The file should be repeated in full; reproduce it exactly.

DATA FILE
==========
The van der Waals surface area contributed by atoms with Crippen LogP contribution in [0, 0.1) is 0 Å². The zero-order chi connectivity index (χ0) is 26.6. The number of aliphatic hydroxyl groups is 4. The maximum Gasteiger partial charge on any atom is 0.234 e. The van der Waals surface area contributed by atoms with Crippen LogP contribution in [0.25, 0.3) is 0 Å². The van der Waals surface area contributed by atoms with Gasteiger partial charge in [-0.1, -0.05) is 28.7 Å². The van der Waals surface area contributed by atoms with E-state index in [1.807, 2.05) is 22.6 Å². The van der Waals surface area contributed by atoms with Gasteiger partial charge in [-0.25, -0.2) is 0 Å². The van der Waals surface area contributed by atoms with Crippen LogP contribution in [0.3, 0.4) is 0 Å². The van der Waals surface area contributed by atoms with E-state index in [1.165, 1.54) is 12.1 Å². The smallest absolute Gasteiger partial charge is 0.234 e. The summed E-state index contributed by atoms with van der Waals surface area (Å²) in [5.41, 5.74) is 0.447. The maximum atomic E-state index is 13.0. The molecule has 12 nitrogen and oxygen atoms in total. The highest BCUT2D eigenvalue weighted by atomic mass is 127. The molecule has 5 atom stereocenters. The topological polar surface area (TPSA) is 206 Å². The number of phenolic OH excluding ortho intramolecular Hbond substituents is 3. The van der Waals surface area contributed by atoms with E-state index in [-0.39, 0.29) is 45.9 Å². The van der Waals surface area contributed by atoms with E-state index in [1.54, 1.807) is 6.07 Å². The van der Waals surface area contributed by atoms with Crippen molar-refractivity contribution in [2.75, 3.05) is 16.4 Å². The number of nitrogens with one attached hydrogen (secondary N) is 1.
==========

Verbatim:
The van der Waals surface area contributed by atoms with Crippen LogP contribution in [0, 0.1) is 0 Å². The zero-order chi connectivity index (χ0) is 26.6. The number of aliphatic hydroxyl groups is 4. The maximum Gasteiger partial charge on any atom is 0.234 e. The van der Waals surface area contributed by atoms with Crippen LogP contribution in [0.25, 0.3) is 0 Å². The van der Waals surface area contributed by atoms with Gasteiger partial charge in [-0.1, -0.05) is 28.7 Å². The van der Waals surface area contributed by atoms with E-state index in [1.807, 2.05) is 22.6 Å². The van der Waals surface area contributed by atoms with Gasteiger partial charge in [-0.25, -0.2) is 0 Å². The van der Waals surface area contributed by atoms with Crippen LogP contribution in [0.3, 0.4) is 0 Å². The van der Waals surface area contributed by atoms with E-state index in [1.165, 1.54) is 12.1 Å². The smallest absolute Gasteiger partial charge is 0.234 e. The summed E-state index contributed by atoms with van der Waals surface area (Å²) in [5.41, 5.74) is 0.447. The maximum atomic E-state index is 13.0. The molecule has 12 nitrogen and oxygen atoms in total. The highest BCUT2D eigenvalue weighted by atomic mass is 127. The molecule has 5 atom stereocenters. The topological polar surface area (TPSA) is 206 Å². The number of phenolic OH excluding ortho intramolecular Hbond substituents is 3. The van der Waals surface area contributed by atoms with E-state index in [-0.39, 0.29) is 45.9 Å². The van der Waals surface area contributed by atoms with E-state index in [1.54, 1.807) is 6.07 Å². The van der Waals surface area contributed by atoms with Crippen molar-refractivity contribution in [2.75, 3.05) is 16.4 Å². The number of nitrogens with one attached hydrogen (secondary N) is 1.